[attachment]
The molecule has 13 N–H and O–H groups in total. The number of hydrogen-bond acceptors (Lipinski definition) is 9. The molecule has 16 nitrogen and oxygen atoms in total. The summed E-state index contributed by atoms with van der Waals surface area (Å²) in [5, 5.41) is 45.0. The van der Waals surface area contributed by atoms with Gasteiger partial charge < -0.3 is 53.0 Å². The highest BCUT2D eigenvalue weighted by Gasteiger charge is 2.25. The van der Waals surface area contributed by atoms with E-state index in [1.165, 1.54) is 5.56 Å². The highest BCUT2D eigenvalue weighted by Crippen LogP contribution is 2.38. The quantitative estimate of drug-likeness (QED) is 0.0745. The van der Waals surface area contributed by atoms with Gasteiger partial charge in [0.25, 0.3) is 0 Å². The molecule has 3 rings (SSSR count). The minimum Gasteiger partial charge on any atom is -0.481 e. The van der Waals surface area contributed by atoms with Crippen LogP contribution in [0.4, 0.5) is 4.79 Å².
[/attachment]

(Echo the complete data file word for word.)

The molecule has 13 N–H and O–H groups in total. The number of hydrogen-bond acceptors (Lipinski definition) is 9. The molecule has 16 nitrogen and oxygen atoms in total. The summed E-state index contributed by atoms with van der Waals surface area (Å²) in [5, 5.41) is 45.0. The van der Waals surface area contributed by atoms with Gasteiger partial charge < -0.3 is 53.0 Å². The highest BCUT2D eigenvalue weighted by Gasteiger charge is 2.25. The van der Waals surface area contributed by atoms with E-state index in [1.165, 1.54) is 5.56 Å². The highest BCUT2D eigenvalue weighted by Crippen LogP contribution is 2.38. The quantitative estimate of drug-likeness (QED) is 0.0745. The van der Waals surface area contributed by atoms with Gasteiger partial charge in [0.25, 0.3) is 0 Å². The molecule has 3 rings (SSSR count). The minimum Gasteiger partial charge on any atom is -0.481 e. The van der Waals surface area contributed by atoms with Crippen LogP contribution in [0.4, 0.5) is 4.79 Å².